Kuzu root starch is a great thickening agent that is natural and unprocessed. It produces bright, translucent sauces, adds a shiny gloss to soups, and provides a smooth texture for sauces and gravies with no starchy or interfering taste. Molecular Gastronomy Chef Ferran Adria uses Kuzu Root Starch for several preparations including his famous olive oil chips. Vegetables and fish can be dusted with kuzu powder before deep-frying to obtain a light, crisp coating. Since Kuzu helps balance the acidity of sweets it is the perfect ingredient in icings, shortcake toppings, and pie fillings.
The powder will be in small chunks. Crush the chunks with the back of a spoon before measuring. Use approximately 1-1/2 tablespoons of Kuzu per cup of liquid for sauces and gravies and 2 tablespoons per cup for jelling liquids. For most preparations, completely dissolve the measured amount of Kuzu in a little cold water, then add it to the other ingredients near the end of cooking time. Gently bring the mixture to a simmer, stirring constantly while the Kuzu thickens and becomes translucent.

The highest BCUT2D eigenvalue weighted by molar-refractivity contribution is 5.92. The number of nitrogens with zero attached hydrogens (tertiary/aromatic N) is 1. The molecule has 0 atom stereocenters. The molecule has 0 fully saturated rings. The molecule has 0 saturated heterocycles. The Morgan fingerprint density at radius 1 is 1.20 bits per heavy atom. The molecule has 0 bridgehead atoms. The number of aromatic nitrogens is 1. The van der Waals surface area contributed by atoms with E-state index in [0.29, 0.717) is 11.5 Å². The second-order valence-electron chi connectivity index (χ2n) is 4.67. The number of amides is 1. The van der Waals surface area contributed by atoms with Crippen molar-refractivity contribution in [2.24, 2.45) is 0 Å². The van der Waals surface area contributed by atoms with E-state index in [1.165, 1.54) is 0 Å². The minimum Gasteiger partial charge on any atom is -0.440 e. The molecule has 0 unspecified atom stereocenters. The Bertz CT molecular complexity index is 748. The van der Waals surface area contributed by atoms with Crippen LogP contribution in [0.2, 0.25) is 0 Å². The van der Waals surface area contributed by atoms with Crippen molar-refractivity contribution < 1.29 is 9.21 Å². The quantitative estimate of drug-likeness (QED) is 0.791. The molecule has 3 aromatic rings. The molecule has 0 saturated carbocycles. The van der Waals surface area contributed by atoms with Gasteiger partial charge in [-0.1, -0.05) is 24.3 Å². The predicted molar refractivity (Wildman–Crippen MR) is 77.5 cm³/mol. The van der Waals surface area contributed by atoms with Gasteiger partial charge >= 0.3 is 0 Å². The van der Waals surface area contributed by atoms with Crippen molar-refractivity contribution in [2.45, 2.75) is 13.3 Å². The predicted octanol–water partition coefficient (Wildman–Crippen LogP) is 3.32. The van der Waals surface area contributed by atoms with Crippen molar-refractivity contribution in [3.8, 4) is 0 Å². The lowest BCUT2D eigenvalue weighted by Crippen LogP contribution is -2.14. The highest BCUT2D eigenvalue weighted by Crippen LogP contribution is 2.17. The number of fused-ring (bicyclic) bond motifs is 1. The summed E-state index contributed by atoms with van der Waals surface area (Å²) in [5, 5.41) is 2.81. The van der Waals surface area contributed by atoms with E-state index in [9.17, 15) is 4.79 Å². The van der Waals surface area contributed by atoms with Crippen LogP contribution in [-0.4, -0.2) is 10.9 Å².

Kuzu should not be confused with arrowroot, potato starch, and corn starch. Corn starch, in particular, is not recommended because it is highly processed and treated with chemical bleaches and toxic extracting agents. Potato starch is also mass-produced, and chemicals are used to accelerate the extraction process. While arrowroot is made by a simple, natural process, Kuzu is far superior in jelling strength, taste, texture, and healing qualities.